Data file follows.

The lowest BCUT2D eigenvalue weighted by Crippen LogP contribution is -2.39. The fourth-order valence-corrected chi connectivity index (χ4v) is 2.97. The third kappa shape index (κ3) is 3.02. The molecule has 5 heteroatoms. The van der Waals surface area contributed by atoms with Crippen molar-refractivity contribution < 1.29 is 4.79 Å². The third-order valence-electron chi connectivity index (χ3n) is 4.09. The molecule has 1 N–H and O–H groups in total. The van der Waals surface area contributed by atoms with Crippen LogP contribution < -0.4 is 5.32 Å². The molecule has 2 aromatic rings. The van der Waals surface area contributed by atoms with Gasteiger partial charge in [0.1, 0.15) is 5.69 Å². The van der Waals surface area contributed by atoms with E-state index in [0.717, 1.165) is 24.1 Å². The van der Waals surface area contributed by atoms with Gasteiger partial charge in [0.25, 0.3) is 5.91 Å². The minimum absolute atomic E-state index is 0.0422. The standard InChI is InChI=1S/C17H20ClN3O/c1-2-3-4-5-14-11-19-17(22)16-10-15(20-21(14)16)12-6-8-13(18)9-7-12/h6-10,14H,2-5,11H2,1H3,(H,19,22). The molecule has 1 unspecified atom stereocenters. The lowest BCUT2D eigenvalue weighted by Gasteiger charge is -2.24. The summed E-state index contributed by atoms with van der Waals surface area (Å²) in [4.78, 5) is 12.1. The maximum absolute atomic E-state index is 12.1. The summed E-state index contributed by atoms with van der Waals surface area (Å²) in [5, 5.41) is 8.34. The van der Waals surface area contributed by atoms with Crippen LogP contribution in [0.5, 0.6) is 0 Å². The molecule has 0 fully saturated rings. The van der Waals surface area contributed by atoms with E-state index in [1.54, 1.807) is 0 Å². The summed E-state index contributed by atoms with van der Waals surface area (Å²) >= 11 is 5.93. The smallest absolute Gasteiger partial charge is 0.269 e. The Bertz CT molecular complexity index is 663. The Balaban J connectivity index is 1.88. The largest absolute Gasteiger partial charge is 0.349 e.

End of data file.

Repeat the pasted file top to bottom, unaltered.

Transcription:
The lowest BCUT2D eigenvalue weighted by Crippen LogP contribution is -2.39. The fourth-order valence-corrected chi connectivity index (χ4v) is 2.97. The third kappa shape index (κ3) is 3.02. The molecule has 5 heteroatoms. The van der Waals surface area contributed by atoms with Crippen molar-refractivity contribution < 1.29 is 4.79 Å². The third-order valence-electron chi connectivity index (χ3n) is 4.09. The molecule has 1 N–H and O–H groups in total. The van der Waals surface area contributed by atoms with Crippen LogP contribution < -0.4 is 5.32 Å². The molecule has 2 aromatic rings. The van der Waals surface area contributed by atoms with Gasteiger partial charge in [0.1, 0.15) is 5.69 Å². The van der Waals surface area contributed by atoms with E-state index in [0.717, 1.165) is 24.1 Å². The van der Waals surface area contributed by atoms with Gasteiger partial charge in [0.25, 0.3) is 5.91 Å². The minimum absolute atomic E-state index is 0.0422. The standard InChI is InChI=1S/C17H20ClN3O/c1-2-3-4-5-14-11-19-17(22)16-10-15(20-21(14)16)12-6-8-13(18)9-7-12/h6-10,14H,2-5,11H2,1H3,(H,19,22). The molecule has 1 unspecified atom stereocenters. The lowest BCUT2D eigenvalue weighted by Gasteiger charge is -2.24. The summed E-state index contributed by atoms with van der Waals surface area (Å²) in [4.78, 5) is 12.1. The maximum absolute atomic E-state index is 12.1. The summed E-state index contributed by atoms with van der Waals surface area (Å²) in [5, 5.41) is 8.34. The van der Waals surface area contributed by atoms with Crippen LogP contribution in [0.5, 0.6) is 0 Å². The molecule has 0 fully saturated rings. The van der Waals surface area contributed by atoms with E-state index in [1.54, 1.807) is 0 Å². The summed E-state index contributed by atoms with van der Waals surface area (Å²) >= 11 is 5.93. The smallest absolute Gasteiger partial charge is 0.269 e. The Bertz CT molecular complexity index is 663. The Balaban J connectivity index is 1.88. The largest absolute Gasteiger partial charge is 0.349 e.